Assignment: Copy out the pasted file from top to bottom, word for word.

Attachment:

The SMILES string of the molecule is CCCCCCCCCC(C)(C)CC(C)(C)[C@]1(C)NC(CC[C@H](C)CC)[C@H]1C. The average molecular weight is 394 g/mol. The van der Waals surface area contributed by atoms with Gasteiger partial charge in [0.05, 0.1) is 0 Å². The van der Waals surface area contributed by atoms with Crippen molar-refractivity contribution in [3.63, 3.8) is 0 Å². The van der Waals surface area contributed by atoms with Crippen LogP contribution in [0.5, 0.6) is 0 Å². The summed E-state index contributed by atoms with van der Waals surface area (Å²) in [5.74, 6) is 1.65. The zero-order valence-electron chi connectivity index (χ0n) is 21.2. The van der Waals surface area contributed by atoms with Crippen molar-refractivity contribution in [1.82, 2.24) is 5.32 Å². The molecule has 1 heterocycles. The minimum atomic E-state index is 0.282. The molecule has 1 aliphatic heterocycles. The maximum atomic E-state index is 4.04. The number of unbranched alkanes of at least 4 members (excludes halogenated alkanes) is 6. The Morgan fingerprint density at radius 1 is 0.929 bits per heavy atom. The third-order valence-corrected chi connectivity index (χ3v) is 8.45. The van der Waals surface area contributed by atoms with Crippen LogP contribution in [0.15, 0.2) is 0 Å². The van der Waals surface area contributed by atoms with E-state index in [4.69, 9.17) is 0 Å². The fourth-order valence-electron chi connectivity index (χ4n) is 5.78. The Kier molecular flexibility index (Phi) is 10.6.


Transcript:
The SMILES string of the molecule is CCCCCCCCCC(C)(C)CC(C)(C)[C@]1(C)NC(CC[C@H](C)CC)[C@H]1C. The average molecular weight is 394 g/mol. The van der Waals surface area contributed by atoms with Gasteiger partial charge in [0.05, 0.1) is 0 Å². The van der Waals surface area contributed by atoms with Crippen molar-refractivity contribution in [3.63, 3.8) is 0 Å². The van der Waals surface area contributed by atoms with Crippen LogP contribution in [0.5, 0.6) is 0 Å². The summed E-state index contributed by atoms with van der Waals surface area (Å²) in [5.74, 6) is 1.65. The zero-order valence-electron chi connectivity index (χ0n) is 21.2. The van der Waals surface area contributed by atoms with Crippen molar-refractivity contribution in [1.82, 2.24) is 5.32 Å². The molecule has 1 heterocycles. The minimum atomic E-state index is 0.282. The molecule has 1 aliphatic heterocycles. The maximum atomic E-state index is 4.04. The number of unbranched alkanes of at least 4 members (excludes halogenated alkanes) is 6. The Morgan fingerprint density at radius 1 is 0.929 bits per heavy atom. The third-order valence-corrected chi connectivity index (χ3v) is 8.45. The van der Waals surface area contributed by atoms with Crippen LogP contribution in [0.15, 0.2) is 0 Å². The van der Waals surface area contributed by atoms with E-state index in [4.69, 9.17) is 0 Å². The fourth-order valence-electron chi connectivity index (χ4n) is 5.78. The Kier molecular flexibility index (Phi) is 10.6.